- Audi TT Shooting Brake and VW XL Sport wow the crowds
- Making the whole portfolio of models cleaner a priority
- Small hatches to hypercars in the spotlight - full picture gallery!
Hybrids dominate pre-Paris Volkswagen Group event
As has become traditional on the eve of major European motor shows, the Volkswagen Group showcases its brands' major new production and concept cars to whet appetites before the main event itself.
Paris 2014 has been no different with les Image des Marques demonstrating what's due over the coming years and months from the VW empire's portfolio of brands. What was abundantly clear was that CO2 emission reduction remains something the company is committed to - as evidenced by the plethora of plug-in hybrids debuting.
But there was also a stark warning from Group Chairman Martin Winterkorn: there were financial and engineering constraints as to what the European car industry, including VW, could do, citing every 1g/km reduction in CO2 carried a 200 million Euro up-front research and development cost.
While that will catch the ears of industry analysts, car buyers are more interested in what might tempt them into showrooms in 2015 and beyond.
We've already previewed Audi's third generation TT Roadster, which shares the chiselled, tauter lines of its coupe sister which is about to go on sale in the UK. Despite confirmation of the Roadster's more powerful yet more efficient range of turbocharged petrol and Diesel engines, what really caught our eye was a fleeting glimpse of the TT Shooting Brake concept.
Following a similar formula to the five-door transformation which resulted in the A5 Sportback, the TT Shooting Brake concept is powered by a 395bhp 2.0-litre TFSI engine, driving all four-wheels via an automatic S-tronic gearbox.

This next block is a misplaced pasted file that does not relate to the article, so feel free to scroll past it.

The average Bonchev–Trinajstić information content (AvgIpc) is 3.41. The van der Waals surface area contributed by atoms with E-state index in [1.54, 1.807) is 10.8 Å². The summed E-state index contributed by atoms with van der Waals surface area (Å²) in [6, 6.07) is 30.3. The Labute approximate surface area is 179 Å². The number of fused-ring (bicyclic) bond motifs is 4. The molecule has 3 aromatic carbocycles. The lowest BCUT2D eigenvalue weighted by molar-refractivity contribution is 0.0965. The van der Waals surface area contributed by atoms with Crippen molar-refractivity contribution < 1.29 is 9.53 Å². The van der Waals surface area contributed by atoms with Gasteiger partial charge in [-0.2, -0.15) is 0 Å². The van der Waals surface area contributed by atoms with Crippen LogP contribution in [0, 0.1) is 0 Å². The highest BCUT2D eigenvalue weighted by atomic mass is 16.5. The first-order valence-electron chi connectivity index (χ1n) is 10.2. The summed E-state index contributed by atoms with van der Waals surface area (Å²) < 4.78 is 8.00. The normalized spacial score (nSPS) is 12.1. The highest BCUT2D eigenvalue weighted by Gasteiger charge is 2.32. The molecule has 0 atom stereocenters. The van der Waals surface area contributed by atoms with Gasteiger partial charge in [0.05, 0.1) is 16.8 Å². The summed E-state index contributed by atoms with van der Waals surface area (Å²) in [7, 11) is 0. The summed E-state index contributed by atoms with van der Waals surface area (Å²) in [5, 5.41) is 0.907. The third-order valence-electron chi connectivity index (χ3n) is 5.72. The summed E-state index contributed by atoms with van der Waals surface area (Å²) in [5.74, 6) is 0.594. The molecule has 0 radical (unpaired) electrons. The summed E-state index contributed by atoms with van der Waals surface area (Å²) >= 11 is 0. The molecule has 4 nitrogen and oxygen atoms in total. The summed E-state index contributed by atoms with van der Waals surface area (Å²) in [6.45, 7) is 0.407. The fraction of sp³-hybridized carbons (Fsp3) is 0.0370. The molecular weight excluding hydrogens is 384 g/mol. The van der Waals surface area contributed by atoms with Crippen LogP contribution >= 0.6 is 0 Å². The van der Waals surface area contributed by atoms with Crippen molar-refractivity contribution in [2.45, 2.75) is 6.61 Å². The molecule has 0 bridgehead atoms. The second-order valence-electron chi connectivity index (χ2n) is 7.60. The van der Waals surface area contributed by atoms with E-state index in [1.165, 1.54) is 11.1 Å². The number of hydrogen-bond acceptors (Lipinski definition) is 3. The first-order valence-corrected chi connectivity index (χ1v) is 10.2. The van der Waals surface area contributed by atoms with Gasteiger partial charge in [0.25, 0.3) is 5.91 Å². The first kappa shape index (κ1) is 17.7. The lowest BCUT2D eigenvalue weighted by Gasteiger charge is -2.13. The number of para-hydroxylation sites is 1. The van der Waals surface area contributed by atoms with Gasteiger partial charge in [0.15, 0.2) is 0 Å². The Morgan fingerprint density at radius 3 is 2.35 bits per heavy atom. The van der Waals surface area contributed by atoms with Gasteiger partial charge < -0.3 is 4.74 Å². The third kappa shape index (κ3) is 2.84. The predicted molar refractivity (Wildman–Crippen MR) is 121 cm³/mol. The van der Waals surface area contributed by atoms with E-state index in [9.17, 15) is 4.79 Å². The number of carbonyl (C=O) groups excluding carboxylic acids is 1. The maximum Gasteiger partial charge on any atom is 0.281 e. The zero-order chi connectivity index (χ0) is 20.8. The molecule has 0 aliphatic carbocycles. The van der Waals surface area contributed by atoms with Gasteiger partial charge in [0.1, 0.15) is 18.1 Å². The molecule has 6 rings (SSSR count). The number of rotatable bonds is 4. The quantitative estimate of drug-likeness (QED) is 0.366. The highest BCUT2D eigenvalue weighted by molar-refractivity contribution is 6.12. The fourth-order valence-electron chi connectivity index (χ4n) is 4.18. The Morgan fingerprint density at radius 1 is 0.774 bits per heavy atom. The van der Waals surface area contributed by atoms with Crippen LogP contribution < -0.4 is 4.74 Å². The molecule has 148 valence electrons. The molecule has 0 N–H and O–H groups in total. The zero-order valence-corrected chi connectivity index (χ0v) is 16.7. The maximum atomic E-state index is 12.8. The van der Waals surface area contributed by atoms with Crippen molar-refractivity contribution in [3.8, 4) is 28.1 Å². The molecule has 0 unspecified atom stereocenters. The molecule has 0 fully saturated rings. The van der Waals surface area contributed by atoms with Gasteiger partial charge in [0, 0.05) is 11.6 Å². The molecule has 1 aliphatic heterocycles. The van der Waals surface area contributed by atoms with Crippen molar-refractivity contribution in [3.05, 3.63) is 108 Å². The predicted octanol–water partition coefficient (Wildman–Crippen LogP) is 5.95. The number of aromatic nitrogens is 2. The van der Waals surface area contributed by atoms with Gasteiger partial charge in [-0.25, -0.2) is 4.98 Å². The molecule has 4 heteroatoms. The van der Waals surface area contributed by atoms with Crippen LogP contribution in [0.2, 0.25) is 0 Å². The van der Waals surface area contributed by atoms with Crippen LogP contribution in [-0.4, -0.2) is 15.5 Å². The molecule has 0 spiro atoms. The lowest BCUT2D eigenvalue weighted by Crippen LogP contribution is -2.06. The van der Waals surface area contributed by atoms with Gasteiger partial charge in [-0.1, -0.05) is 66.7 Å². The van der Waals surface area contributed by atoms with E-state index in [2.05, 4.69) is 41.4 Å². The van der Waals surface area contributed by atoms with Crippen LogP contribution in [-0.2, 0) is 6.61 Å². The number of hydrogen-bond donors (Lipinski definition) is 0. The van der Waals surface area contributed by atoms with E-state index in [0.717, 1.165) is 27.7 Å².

Audi wouldn't be drawn on production plans but we'd be very surprised if there wasn't a showroom ready model displayed before the end of 2015.
No all-new models from VW Group's British luxury brand but the flagship Mulsanne saloon range has been crowned with the introduction of the appropriately-named Speed model.
Unashamedly aimed at the world's royalty, the Mulsanne Speed combines the finest craftsmanship with contemporary technology allowing those being chauffeured to enjoy a full infotainment suite.
Should you wish to spend time behind the wheel yourself - and why not - you'll discover the uprated V8 engine now produces 530bhp and an astonishing 1,100Nm of torque.
Based on the open-topped Veyron, the hypercar manufacturer unveiled the final of its 'Legends Series' special editions, this one dedicated to the company's founder himself, Ettore Bugatti.
Finished in a distinctive two-tone colour scheme, the front being polished bare aluminium, the rear an inky blue carbon fibre, this very limited edition 1,184bhp monster signals the beginning of the end for the world's most expensive car. And if you need to ask how expensive, then clearly it's not for you.
Outrageously irrelevant it may be, the Veyron will be sorely missed when production ends.
Looking more like an angular, American muscle car than an example of angular, Italian exotica, the Asterion concept is not just a departure styling-wise for Lamborghini, but also because of its power train.
Yes, theres a satisfyingly bark from the V10 engine, but should you wish, the Asterion can also be driven in complete silence - it too is a plug-in hybrid, with three electric motors complementing the engine producing a combined 898bhp, yet astonishingly only emitting 98g/km of CO2.